2016: A Memory to Keep
When I first heard that David Lang was composing a piece for a thousand voices, professional and amateur, to be performed outdoors around the fountain in Lincoln Center Plaza, the idea seemed a little gimmicky. Still, I was curious about the piece, titled “the public domain.”
Alas, on the afternoon of the performance, a Saturday in mid-August, the weather was brutal, with the temperature hovering in the mid-90s and the “feels like” indicator registering 105 degrees. Performing music outdoors always seems like a great idea until uncooperative conditions intervene. On this day, you could hardly stand still in an unshaded area without breaking into drenching perspiration, let alone wander around a plaza, singing a contemporary score. It would be punishing enough just to stand there and listen. I knew that the performers would show up. But would anyone else?
How could I have doubted the curiosity of music-loving New Yorkers? Some 2,000 intrepid people turned out for this free performance, where audience members were invited to mingle among groups of singers in the plaza, heat be damned, for the duration of this 40-minute piece. And I was wrong to assume that Mr. Lang’s work would be in any way gimmicky. The premiere of “the public domain,” presented in conjunction with the 50th anniversary of the Mostly Mozart Festival, stands out for me as the most inspiring feel-good performance of 2016.
In essential ways, all choral music is an exercise in coming together: The art form involves individual singers holding their parts in a multilayered musical texture to create a greater whole. Philosophically and musically, that principle was at the core of “the public domain.”
Mr. Lang, who won the Pulitzer Prize for music in 2008 for an intimate, tenderly tragic choral work, “The Little Match Girl Passion,” had already written something for a thousand voices, “Crowd Out,” though that piece was motivated by a very different kind of public gathering: a soccer match in London that Mr. Lang had attended. He was amazed by the rowdy wildness and shouting of the soccer fans, which created an “incredible kind of noise,” as he explained in an interview. To capture that frenzy in music, Mr. Lang wrote “Crowd Out” for “a thousand people yelling.”
“The public domain,” he said, explored the flip side: What people gain by more harmonious collective experiences. For text, Mr. Lang typed unfinished sentences into internet search engines: “One thing we all share is …” and “One thing we all have is our…”
Answers came back as varied as “love of music,” “our pain” and “our free will and power to choose.” After discarding the off-color results, Mr. Lang selected phrases and assembled the lyrics. He knew he would be writing for a combination of professional choristers, as well as many eager but untrained singers, including some who could not read music. So the score had repetitive elements that could be learned and performed easily, but with just enough inventiveness, even strangeness, to be musically interesting and emotionally powerful.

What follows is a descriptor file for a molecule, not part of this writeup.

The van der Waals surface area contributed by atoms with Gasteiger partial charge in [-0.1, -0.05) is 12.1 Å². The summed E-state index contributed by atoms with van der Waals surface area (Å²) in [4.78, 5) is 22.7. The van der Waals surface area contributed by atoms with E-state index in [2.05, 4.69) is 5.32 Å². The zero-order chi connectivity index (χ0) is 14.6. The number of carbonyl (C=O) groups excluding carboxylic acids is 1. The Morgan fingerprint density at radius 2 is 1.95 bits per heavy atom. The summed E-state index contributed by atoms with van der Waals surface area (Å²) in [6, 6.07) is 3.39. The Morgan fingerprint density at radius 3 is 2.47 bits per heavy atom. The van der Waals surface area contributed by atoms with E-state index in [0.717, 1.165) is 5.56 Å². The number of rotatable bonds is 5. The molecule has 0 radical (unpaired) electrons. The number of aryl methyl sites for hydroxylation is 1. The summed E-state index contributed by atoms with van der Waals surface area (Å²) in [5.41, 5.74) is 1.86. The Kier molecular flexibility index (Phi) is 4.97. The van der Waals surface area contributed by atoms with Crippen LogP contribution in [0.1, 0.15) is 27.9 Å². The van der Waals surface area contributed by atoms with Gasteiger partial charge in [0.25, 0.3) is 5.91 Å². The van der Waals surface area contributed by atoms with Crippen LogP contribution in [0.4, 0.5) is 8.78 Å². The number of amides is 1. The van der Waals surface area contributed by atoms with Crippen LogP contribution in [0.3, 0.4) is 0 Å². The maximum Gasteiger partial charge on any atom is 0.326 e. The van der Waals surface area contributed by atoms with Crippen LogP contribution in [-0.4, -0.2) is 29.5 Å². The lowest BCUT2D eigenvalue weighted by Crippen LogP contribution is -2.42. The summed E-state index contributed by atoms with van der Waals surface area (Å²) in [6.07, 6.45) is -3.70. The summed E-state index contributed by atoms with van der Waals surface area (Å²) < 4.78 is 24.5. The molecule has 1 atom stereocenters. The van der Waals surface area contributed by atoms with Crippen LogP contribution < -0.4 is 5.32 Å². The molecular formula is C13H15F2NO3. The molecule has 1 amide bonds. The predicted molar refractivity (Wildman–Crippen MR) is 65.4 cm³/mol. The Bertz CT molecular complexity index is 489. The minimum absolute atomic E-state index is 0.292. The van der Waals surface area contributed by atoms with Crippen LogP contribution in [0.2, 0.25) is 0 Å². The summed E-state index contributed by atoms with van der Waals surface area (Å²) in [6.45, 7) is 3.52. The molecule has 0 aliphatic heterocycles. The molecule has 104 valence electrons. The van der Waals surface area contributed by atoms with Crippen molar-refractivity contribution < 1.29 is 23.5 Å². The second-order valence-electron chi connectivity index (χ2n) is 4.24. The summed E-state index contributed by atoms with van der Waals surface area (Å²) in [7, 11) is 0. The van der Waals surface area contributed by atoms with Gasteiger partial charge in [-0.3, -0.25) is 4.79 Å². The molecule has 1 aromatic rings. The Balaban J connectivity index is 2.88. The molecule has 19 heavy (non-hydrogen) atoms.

To simplify things, singers were grouped into five strands of some 200 members. The overall performance was directed by Simon Halsey, who led the chorus in the Berlin Philharmonic’s wrenching staged account of Bach’s “St. Matthew Passion” at the Park Avenue Armory in 2014.
By the time of this premiere, in the midst of an acrimonious presidential race, a piece that depended upon crowds of people gathering peacefully in an outdoor public space felt especially salutary. Is it any wonder that some 3,000 New Yorkers embraced a chance to experience music together, despite the steamy weather than day?
The choristers walked out, strand by strand, to take their places in the plaza. Movements and arm gestures for the singers were devised by the choreographer Annie-B Parson. “The public domain” began ritualistically, with murmuring, some vocal drones and intoned intervals. At first, various voices spoke certain phrases, like “our struggle to figure out our lives.”
Slowly and steadily, the piece became more lyrical, with sung melodic fragments that charmingly juxtaposed lines like “our love of music” with “our favorite sandwich.” One intense section was driven by bursts of chords that built in density and volume. Another was a near riot of sputtered phrases that culminated in a stretch of frenetic clapping. The final section was dominated by long sustained chords that would crescendo and then subside into almost inaudible calm. At the very end, the singers spoke words from the text softly until silence reigned.
At the end, the singers, along with the many listeners who, in a meaningful if silent way, had also taken part, all cheered. Everyone in the plaza that day must have felt as wilted and sticky as I did. No matter. The jubilation was genuine, especially when the beaming Mr. Lang appeared on the balcony to take a bow and thank the participants.
I was especially moved to see that quite a few singers performing that day had taken their children. Here were parents passing on the rich heritage of choral singing. I’m all for starting grade-schoolers who are interested in music on some instrument. Still, piano lessons can give children a false first impression: that music is something you mostly practice at home by yourself. It’s more valuable to be introduced to music by joining the school chorus, where children learn that music can be a joyous, collective endeavor, with all the voices dependent on one another. If you have this experience early enough, it tends to take hold for life.
This event was an affirming celebration of that tradition, as well as a profound statement of our larger communality. Now that a new administration will take charge of a country that remains bitterly divided, we could use another performance of “the public domain.”
I bet it would draw an even bigger audience, even in the chill of winter.
What our critics can’t forget from this year.